- SC sought government’s response on a PIL filed by Delhi BJP spokesperson and advocate Ashwini Upadhaya.
- The petition sought direction for the mandatory singing of national anthem and the national song in Parliament, assemblies, courts, schools and colleges.
Supreme Court after making it mandatory for movie theatres across the nation to play the national anthem before the screening of movies and for moviegoers to stand up and show respect, the apex court may soon implement the same for direction for Parliament, assemblies, courts, schools and colleges on working days.
On April 18, the apex court sought central government’s response on a PIL that seeks to ascertain the feasibility of singing National Anthem, Song in Parliament, assemblies, courts, schools on working days.
The apex court also sought a response from the Centre in four weeks on a plea seeking framing of a policy to promote the national anthem and the national song.
The petition, filed by Delhi BJP spokesperson and advocate Ashwini Upadhaya, also sought direction for the mandatory singing of national anthem and the national song in Parliament, assemblies, courts, schools and colleges on working days.
The government told the SC, it is "unfortunate" that someone has to knock the doors of the court for ensuring respect to the national flag and national anthem, asserting that respect for them was "non-negotiable".
As the government stated its position on the issue, an apex court bench, comprising Justices Dipak Misra, A M Khanwilkar and M M Shantanagoudar, modified its earlier order to exempt those with disability from standing up at cinema halls when the national anthem is being played.
"We are inclined to modify the orders and direct that the persons who are wheel-chair users, those with autism, persons suffering from cerebral palsy, multiple disabilities, parkinsons, multiple sclerosis, leprosy cured, muscular dystrophy and deaf and blind be treated not to be within the ambit of the orders passed by this Court," the bench said.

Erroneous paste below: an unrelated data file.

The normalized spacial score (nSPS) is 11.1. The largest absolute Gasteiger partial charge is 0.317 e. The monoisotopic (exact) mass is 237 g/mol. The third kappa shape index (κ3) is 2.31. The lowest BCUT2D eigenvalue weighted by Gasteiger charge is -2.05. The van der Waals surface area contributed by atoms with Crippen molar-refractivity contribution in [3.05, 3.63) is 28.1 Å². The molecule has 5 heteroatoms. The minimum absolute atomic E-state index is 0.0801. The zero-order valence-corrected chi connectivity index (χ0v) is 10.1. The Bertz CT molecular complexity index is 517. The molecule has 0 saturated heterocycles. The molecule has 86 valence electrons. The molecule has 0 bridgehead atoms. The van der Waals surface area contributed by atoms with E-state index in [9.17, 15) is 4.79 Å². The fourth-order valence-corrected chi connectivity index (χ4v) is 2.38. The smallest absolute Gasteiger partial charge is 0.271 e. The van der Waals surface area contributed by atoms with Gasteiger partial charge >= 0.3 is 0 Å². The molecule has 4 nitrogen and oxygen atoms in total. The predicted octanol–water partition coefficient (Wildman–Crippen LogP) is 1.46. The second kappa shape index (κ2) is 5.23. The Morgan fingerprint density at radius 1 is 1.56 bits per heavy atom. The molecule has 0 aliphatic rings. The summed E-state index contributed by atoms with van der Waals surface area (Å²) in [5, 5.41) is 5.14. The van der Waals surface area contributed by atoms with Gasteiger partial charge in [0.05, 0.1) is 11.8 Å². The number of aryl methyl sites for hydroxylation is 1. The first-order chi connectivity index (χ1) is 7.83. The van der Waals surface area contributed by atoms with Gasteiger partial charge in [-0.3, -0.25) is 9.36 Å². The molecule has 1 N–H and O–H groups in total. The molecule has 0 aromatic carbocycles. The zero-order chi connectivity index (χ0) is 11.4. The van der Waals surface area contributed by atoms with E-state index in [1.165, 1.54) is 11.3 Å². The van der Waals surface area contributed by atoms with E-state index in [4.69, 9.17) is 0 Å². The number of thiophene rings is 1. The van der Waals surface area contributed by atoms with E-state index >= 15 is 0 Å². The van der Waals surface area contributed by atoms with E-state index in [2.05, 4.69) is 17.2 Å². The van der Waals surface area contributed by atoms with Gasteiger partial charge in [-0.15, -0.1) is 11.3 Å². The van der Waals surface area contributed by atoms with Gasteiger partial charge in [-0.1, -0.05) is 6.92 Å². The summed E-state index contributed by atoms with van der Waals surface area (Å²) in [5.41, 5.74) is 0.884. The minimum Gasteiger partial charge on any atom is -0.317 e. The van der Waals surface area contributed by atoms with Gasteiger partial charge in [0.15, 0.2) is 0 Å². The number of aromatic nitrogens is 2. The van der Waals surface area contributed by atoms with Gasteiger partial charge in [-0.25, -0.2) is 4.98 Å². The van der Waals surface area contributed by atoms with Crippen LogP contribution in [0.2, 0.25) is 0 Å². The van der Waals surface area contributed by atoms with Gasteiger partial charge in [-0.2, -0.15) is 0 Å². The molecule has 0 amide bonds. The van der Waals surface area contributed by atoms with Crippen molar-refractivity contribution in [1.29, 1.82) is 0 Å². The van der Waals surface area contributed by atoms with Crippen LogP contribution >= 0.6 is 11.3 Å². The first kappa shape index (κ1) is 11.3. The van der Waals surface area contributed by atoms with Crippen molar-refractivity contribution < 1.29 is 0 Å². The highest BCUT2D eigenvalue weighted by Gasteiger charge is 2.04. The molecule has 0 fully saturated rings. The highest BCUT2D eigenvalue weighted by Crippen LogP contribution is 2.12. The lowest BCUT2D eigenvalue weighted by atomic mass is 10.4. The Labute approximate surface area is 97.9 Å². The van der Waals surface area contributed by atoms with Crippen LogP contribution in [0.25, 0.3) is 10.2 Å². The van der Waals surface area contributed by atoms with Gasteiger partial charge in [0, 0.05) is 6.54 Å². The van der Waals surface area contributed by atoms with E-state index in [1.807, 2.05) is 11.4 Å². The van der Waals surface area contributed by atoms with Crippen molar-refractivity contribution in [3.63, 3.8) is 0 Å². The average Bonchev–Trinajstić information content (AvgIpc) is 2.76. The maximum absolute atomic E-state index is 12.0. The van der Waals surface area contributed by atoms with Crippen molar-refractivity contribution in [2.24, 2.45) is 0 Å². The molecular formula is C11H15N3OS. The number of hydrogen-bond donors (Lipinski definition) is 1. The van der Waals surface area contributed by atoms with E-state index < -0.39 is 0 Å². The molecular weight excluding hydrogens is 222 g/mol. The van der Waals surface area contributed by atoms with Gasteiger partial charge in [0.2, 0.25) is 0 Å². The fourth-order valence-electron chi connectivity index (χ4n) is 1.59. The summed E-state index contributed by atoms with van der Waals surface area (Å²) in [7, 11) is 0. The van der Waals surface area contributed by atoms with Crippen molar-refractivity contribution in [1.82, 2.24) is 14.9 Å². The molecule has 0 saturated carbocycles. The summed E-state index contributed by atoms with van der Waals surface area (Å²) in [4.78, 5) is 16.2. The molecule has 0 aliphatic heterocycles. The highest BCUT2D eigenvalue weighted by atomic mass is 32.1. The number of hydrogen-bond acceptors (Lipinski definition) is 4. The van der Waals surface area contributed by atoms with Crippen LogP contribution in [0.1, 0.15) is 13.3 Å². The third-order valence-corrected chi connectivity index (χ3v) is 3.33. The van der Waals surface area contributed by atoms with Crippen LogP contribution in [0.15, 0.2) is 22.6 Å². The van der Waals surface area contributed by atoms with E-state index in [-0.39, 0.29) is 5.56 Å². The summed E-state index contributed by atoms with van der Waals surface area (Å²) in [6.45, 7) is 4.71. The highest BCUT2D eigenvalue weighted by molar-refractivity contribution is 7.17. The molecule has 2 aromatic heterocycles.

At the outset, Additional Solicitor General Tushar Mehta told the bench "it is unfortunate that someone has to approach this court for ensuring due respect to the national flag and national anthem but what is most unfortunate that some section is opposing it.
"Respect for the national anthem and the national flag is non- negotiable, and every citizen is bound to show due respect to the symbols of national pride."
The bench also allowed the amendment of an earlier PIL by one Shyam Narayan Chouksey and asked the petitioner to file an amended petition with additional grounds within two weeks and allowed intervention application of Maharashtra and Rajasthan.
On the original petition, Chouksey sought directions that the national anthem should be played in cinema halls across the country before a film begins and proper norms and protocol be fixed regarding its playing and singing at official functions and programmes where those holding constitutional posts are present.
During the hearing, senior advocate Rakesh Dwivedi appearing for Chouksey said a direction should be issued to the government to amend the law as there were penal provisions for those who disrespect the national flag, but there are no such provisions for those who show disrespect to the anthem.
The apex court, while passing a slew of directions, had also observed that "time has come when citizens must realise they live in a nation and are duty-bound to show respect to the national anthem which is a symbol of constitutional patriotism and inherent national quality.
Last Updated 31, Mar 2018, 6:41 PM